Unsolved History

Unsolved History: Investigating Mysteries of the Past

JOE NICKELL
Copyright Date: 2005
Pages: 192
https://www.jstor.org/stable/j.ctt2jct1g
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  • Book Info
    Unsolved History
    Book Description:

    What constitutes historical truth is often subject to change. Joe Nickell demonstrates the techniques used in solving some of the world's most perplexing mysteries, such as the authenticity of Abraham Lincoln's celebrated Bixby letter, the 1913 disappearance of writer and journalist Ambrose Bierce, and the apparent real-life model for a mysterious character in a novel by Nathaniel Hawthorne. Nickell also uses newly uncovered evidence to further investigate the identity of the Nazi war criminal known as ""Ivan the Terrible.""

    eISBN: 978-0-8131-2856-6
    Subjects: History, Law

Table of Contents

  1. Front Matter
    (pp. i-vi)
  2. Table of Contents
    (pp. vii-viii)
  3. ACKNOWLEDGMENTS
    (pp. ix-x)
  4. 1 INTRODUCTION: History and the Investigative Approach
    (pp. 1-5)

    Man’s view of history—the world’s significant past events—does not remain static. Just as science came to discredit the theory of geocentricism (the belief that the earth is the center of the universe) and to acknowledge the truth of reports that stones fell from the sky, so it is with historiography (the writing of history):¹ One generation’s dubious legend may become another’s accepted historical fact—and vice versa.

    Take ancient Troy, for example. That citadel of Asia Minor had been made famous by Homer’s epic poem,The Iliad, which related how the Greeks besieged Troy to rescue the beautiful...

  5. 2 ANCIENT RIDDLES: The Mystery of the Nazca Lines
    (pp. 6-17)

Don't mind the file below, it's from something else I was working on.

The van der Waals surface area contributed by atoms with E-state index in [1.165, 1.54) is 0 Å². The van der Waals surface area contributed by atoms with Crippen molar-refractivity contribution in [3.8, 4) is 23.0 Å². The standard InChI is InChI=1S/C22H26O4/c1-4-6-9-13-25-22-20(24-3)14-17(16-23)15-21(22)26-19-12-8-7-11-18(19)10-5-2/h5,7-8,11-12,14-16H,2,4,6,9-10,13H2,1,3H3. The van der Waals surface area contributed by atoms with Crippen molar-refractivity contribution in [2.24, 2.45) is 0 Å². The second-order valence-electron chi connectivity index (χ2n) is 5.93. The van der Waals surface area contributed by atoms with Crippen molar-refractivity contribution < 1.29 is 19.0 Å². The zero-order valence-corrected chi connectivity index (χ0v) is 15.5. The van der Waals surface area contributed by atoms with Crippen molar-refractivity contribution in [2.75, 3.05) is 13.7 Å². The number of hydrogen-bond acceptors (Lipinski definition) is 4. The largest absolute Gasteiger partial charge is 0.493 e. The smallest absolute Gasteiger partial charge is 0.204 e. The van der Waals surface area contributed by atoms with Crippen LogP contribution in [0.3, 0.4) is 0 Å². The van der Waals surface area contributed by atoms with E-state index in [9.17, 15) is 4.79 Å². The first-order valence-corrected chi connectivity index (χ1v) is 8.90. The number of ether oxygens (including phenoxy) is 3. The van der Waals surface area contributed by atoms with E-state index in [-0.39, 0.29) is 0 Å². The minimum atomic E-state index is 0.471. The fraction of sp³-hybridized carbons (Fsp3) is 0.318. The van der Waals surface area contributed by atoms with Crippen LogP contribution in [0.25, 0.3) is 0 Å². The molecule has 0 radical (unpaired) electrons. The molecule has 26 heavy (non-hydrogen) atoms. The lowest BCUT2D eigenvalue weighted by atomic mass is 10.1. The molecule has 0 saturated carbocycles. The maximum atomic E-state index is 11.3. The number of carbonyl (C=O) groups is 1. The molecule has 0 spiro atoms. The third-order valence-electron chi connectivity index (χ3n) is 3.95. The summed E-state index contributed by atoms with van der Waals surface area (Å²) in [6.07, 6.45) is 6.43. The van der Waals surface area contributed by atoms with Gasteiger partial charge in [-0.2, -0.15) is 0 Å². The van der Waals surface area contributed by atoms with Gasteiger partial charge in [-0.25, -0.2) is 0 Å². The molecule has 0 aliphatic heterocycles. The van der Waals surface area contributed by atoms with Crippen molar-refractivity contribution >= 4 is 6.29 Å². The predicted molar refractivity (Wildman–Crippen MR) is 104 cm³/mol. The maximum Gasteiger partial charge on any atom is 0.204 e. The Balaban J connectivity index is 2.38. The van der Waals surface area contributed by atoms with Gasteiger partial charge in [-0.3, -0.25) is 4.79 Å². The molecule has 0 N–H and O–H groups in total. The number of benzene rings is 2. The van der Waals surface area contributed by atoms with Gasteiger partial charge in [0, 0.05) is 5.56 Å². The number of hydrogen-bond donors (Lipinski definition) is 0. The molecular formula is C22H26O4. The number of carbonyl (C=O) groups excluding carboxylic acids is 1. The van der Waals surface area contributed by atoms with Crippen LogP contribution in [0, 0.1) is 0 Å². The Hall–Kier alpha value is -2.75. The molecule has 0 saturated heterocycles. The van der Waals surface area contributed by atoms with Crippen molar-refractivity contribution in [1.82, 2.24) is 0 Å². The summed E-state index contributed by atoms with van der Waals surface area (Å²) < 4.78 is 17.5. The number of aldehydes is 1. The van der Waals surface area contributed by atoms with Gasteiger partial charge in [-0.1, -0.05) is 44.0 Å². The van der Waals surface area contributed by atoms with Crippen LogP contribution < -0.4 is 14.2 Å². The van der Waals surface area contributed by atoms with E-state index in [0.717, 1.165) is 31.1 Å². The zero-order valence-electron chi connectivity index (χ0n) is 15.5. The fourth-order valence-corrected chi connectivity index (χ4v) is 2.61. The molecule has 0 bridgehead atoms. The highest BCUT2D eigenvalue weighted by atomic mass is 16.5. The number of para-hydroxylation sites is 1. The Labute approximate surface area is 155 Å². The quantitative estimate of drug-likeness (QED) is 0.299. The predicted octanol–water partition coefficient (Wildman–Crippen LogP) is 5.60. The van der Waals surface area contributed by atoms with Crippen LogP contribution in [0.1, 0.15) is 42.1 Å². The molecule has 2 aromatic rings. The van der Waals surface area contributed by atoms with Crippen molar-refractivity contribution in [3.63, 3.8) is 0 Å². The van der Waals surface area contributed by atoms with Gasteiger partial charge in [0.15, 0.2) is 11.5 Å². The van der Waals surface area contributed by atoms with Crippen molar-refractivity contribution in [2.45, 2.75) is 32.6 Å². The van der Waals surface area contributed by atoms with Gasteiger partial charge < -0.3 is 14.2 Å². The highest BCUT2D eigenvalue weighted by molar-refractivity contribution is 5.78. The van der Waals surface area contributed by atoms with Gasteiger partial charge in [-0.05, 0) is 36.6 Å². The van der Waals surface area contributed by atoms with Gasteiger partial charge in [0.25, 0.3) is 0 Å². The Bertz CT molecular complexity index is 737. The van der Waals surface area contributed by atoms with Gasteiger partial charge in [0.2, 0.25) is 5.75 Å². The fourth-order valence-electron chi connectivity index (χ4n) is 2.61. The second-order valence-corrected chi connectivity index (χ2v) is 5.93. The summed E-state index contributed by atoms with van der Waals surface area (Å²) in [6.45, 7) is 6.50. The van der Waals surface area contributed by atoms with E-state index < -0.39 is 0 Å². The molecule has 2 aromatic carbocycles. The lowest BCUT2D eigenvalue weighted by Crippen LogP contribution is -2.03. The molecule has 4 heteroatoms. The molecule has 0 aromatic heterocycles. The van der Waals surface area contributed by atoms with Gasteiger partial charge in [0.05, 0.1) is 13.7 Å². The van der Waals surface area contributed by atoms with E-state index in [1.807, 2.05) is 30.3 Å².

Mysteries beckon from the distant past. Time has typically obscured the contexts, erased the links, removed the ancillary evidence that would allow us to comprehend ancient events fully. What remain are fragments, pieces of puzzles to be solved.

    Often that is quite literally the case. Archaeologists expend much time in assembling pottery shards, sifted and sorted from an ancient site, into restored pots and other artifacts—rather like working jigsaw puzzles in three dimensions. From such restored jars, bowls, or other items, the archaeological detective can identify a particular culture, since each is characterized by its own distinctive style of...

  6. 3 BIOGRAPHICAL ENIGMAS: Ambrose Bierce Is Missing
    (pp. 18-33)

    Biography—or life history—is not only important in its own right, but it can also function as an essential element of a larger historical view. (How complete, for example, would be our comprehension of the Civil War without the attendant biographies of presidents Lincoln and Davis, of generals Grant and Lee?) In either case, an investigative approach is likely to return the greatest dividends.¹

    Even so, Leslie A Marchand could scarcely have anticipated the wealth of unpublished biographical materials he would uncover when he set out across Europe in the late 1940s “following Byron’s trail.” They ranged from “innumerable...

  7. 4 HIDDEN IDENTITY: Unmasking a Nazi Monster
    (pp. 34-50)

    An offshoot of biographical investigation—a significant one deserving special treatment—comprises cases to which a matter of identification is central. However, there are varying types of “hidden identity” and varying degrees of difficulty in exposing them.

    Whimsical impostures are often inadvertently exposed. For example, young Deborah Sampson (1760–1827), prompted by a desire for adventure, assumed a false identity as Private Robert Shurtleff and served bravely for a year and a half in the Continental Army until being hospitalized with a fever, which resulted in her unmasking. Honorably discharged, she soon married, raised three children, and published a narrative...

  8. 5 FAKELORE: Swift’s Lost Silver Mine
    (pp. 51-68)

    Although it is true that “the historian tends to think mainly in terms of documents,”¹ it is also true that he or she must frequently rely on other sources, so-called oral history being one important example. Oral history is information based on interviews with persons who have direct knowledge of historical events, as when Greek historians Thucydides and Herodotus, in the fifth century b.c., interviewed the survivors of wars they were chronicling.² As oral history expert Willa K. Baum puts it, “The way of life that was characteristic of an earlier America is rapidly disappearing, but there are persons still...